If you don’t know much about his early life, a summary might go something like this:
Moses was a Hebrew baby, born at a time when the Hebrew people were slaves to the Egyptians. Pharaoh didn’t like the Hebrews people and ordered all the Hebrew boys be killed. To spare his life, Moses was placed in a basket by his Mum and set afloat in the River Nile. He subsequently drifted right in to the hands of Pharaoh’s daughter. She saved him and took him as her own but allowed Moses’s own Mum to work as his nanny. Moses was raised in the house of the man who had ordered the execution of his entire generation. His own mother was present throughout his childhood but whether she revealed the whole story of his origin to him, we’ll never know. I’m pretty sure at some point Moses would have had an identity crisis. Was he Hebrew or Egyptian? Who was his family – those he lived with or those he came from?
I like the story of Moses because it resonates a little with my own. The last of six children, I was born into a dysfunctional family with an alcoholic mother and an anonymous father. After some social work intervention and an extensive two-year tour of the foster care system, by the grace of God I landed in the loving home of a Christian couple – these days known as ‘Mum and Dad’. I was raised as part of the local church and embraced lovingly by the extended church family. However, as a teenager I struggled with that age-old question of: “Who am I?” Despite being part of such a loving family, I often feared that I was biologically destined to end up like the rest of my family – struggling with addiction, or even in prison. The only knowledge I had of my past was what I’d been told. I had lost all contact with my siblings and, despite knowing they were not in good places, I harboured a fear that I was missing out on something by not being part of my original family. Thankfully, over many years I grew in the understanding that I was defined neither by where I’d come from or where I was going, but by who God had made me to be. There is so much security and also many challenges in that lesson alone.
So, back to Moses. While he was living as royalty the Hebrew people remained slaves – tortured and oppressed at the hand of the man who gave Moses everything he could want or need. I suspect Moses knew his roots because when he saw an Egyptian man beating a Hebrew slave he reacted in such anger that he ended up killing the Egyptian. Not a response I’d generally advocate, but nevertheless that’s what happened. I suspect that Moses felt an affinity with the Hebrew people – knowing that he himself could have been a slave or worse. Perhaps at times he felt conscious about being a traitor, maybe even ashamed of being classed with the Egyptian people and altogether conflicted about where his allegiance should lie. After running off to the desert he had a few decades to reflect on that position, before God eventually called him to go and lead the Hebrew people out from under Pharaoh’s rule and into their promised freedom.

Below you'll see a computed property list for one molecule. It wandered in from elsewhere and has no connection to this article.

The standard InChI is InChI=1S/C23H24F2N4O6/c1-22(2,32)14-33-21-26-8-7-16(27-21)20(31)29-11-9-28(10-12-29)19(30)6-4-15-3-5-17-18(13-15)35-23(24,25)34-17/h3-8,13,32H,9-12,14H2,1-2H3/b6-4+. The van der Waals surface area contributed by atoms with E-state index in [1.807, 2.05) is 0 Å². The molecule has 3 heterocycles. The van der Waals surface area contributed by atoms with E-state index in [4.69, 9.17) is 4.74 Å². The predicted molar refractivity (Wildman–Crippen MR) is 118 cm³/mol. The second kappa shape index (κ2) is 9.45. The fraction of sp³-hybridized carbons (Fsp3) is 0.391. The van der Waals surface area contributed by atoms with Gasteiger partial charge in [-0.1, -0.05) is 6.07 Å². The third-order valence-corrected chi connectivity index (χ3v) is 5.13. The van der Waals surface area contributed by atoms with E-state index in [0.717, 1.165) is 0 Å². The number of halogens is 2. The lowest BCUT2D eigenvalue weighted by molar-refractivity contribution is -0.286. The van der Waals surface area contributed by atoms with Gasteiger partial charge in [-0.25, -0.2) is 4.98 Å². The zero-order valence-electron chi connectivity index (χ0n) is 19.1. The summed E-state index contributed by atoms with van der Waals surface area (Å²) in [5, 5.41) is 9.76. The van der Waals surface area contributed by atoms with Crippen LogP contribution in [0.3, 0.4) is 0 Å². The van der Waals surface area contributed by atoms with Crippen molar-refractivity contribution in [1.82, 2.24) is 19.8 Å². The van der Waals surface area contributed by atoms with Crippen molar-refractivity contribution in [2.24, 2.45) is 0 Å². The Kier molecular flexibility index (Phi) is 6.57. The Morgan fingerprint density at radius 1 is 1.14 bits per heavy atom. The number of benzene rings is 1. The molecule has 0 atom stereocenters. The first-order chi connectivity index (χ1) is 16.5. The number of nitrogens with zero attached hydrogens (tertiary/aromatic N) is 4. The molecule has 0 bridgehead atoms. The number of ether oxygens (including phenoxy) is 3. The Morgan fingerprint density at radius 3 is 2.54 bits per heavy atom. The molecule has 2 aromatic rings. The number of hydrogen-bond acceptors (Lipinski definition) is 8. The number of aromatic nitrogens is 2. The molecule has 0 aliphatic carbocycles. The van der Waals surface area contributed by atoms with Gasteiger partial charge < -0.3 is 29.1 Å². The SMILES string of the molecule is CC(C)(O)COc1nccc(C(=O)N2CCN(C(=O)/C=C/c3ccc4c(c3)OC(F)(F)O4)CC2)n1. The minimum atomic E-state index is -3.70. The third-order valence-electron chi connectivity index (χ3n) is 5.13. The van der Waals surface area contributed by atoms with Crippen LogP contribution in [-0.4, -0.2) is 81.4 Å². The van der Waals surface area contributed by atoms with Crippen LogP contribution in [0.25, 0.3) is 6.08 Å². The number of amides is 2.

Over the years my heart has ached for the thousands of children still in care, knowing that it could easily have been me – I could still be there. Rather than sit back and feel conflicted, I’ve decided to do something about it. I may not be Moses but I can at least be useful. So, I’m now working together with the adoption and fostering initiative Home For Good, to help serve the needs of children in the care systems. Following my EP launch, we’ll be touring the UK to challenge and support churches across the UK in making adoption and fostering a significant part of their ministries. Together we’ll be praying that we can bring children out of the care system by providing more homes and families for them to part of. Want to help? Just get in touch!
To find out more about adoption, and how you can get involved, click here.
(Image via Amie Aitken)